18. The last challenge is political. With the economic, social and external relations questions I just posed, we need stronger, better, more decisive governments that can do the right things.

19. Yet politics is at risk of becoming more myopic and short term in orientation; pressures are increasingly about relieving pain here and now; politicians, instead of leading people, can end up being led by opinion polls. What caused this? Perhaps globalisation and exposure to immigrants, perhaps the immediate access to information, or the echo chamber effect of social media.

20. What is evident is societies are grappling with social media being a core feature of our political system. Traditional political configurations of left versus right cannot fully reflect the rifts in society today, and representative politics is undergoing rebuilding and reconfiguration.

The Constant Striving of a Small Nation

21. Like all countries, Singapore grapples with these challenges.

22. To help all Singaporeans adapt to the changing economy, we made lifelong learning a national movement. We have mass education for children and mass tertiary education for young students and youths, and now we set ourselves to bring about mass training for adults. All our education institutions are providing opportunities for lifelong learning as part of their core mission.

23. We adopt a very active labour market policy to re-skill workers and move them to growing industries. We are developing a lifelong learning system that combines the Asian emphasis on education, with the Western tradition of developing deeply skilled craftsmen and masters.

24. We are promoting innovation and entrepreneurship. Even though we are a tiny market, we managed to forge Free Trade Agreements with many countries in the world, including India, China, the US. We established infrastructural connectivity. We have developed depth in our financial markets, so that capital flows to good ideas.

25. At the same time, we are strengthening our social safeguards. Healthcare is a particularly important area, especially given our ageing population. We recently enhanced our national health insurance scheme for major illnesses, to ensure that no one, including those with pre-existing conditions, falls through the cracks.

26. We could do this quite effectively because we have kept healthcare costs relatively low, by requiring co-payment from patients, and limiting subsidies to specific proven treatments. We are therefore able to achieve both market discipline and universal coverage. Some say this is a combination of the best US Republican and Democrat healthcare philosophies.

27. In almost all our financial assistance schemes, we target subsidies at where they are most needed – based on income, savings, and types of housing. After taxes and Government transfers, Singapore’s Gini Coefficient today is at its lowest level since data first became available.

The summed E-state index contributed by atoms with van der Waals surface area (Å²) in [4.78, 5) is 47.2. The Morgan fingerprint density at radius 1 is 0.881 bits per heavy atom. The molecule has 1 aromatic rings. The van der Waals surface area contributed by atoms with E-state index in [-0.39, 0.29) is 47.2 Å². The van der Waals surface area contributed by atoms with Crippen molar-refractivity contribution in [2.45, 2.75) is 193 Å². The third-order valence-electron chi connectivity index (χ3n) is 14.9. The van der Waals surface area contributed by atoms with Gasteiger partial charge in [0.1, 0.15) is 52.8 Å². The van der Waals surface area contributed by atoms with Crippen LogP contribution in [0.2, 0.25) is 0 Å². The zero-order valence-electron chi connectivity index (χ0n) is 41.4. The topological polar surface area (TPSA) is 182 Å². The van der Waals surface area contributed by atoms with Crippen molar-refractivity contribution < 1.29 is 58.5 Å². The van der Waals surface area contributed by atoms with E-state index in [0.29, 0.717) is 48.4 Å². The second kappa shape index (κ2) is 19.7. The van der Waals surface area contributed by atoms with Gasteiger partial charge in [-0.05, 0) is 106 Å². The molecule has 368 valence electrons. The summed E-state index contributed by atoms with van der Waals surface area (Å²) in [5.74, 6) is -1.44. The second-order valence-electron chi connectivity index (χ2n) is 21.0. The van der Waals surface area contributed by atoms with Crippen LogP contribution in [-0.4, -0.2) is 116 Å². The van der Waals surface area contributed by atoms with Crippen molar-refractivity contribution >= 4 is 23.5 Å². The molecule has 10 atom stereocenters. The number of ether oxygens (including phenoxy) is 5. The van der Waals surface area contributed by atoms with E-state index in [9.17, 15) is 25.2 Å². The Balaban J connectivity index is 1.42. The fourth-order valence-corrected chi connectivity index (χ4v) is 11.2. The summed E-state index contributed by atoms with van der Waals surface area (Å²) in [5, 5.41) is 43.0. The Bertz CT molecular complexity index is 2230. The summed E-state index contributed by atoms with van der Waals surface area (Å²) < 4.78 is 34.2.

28. In external relations, our small city state has to navigate an evolving geopolitical environment. This must include constructive engagement within our region, across the Pacific and Atlantic, within a rules-based global system grounded in international law and institutions.

29. We find common cause with our fellow ASEAN members, all of which have historically depended on global trade to survive, and have benefited from a strong India, China, Europe, and America. With a united ASEAN, we are a sizable market of 600 million people, and have a stronger collective voice.

30. In governance, as a small country, we need to work doubly hard to stay decisive and nimble. One key factor is engagement with the people. We are probably the only country, where policy implementation goes right to the door step of households, through the relentless hard work of an extensive network of grassroots volunteers.

31. We have concluded that the only way to be able to act quickly and decisively in the long term, is to earn the trust of the people. To maintain the bond and trust with the people, we must avoid complacency, elitism, and corruption, keep our intentions pure, and always have the people’s interests first.

Conclusion – The Special Role of LKYSPP

32. In conclusion, as a city-state connected to the world, Singapore faces policy dilemmas earlier and more acutely than the rest of world. Global forces affect us like how the quiver of a wire affects a tightrope walker.

33. This makes Singapore a bellwether of public policy. We develop policies by examining what other countries and cities have done. We are like a space research centre – a frontier of knowhow, moving fast and decisively, but every rocket and space shuttle launch carries all our hopes and dreams for success.

34. That is why an institute like LKYSPP is so critical. Established in 2004, its role is to teach and research public policy. Over the years, it has built a strong reputation.

35. LKYSPP is not a champion of any particular school of thought, but a cornucopia of all good ideas in public policy and governance, and how they might be applied in an Asian context. The policy experiences of Singapore will be a key reference point.

36. LKYSPP, like all useful centres of learning, must be a magnet for great minds and big ideas which push the human race forward and upwards. It can be a valuable partner for governments, to help us better understand governance - and disseminate this knowledge to students, executives, and decision makers all around the world. Such work is a worthwhile mission - a uniquely Singaporean mission that can propel NUS and LKYSPP to even greater heights.

37. Thank you.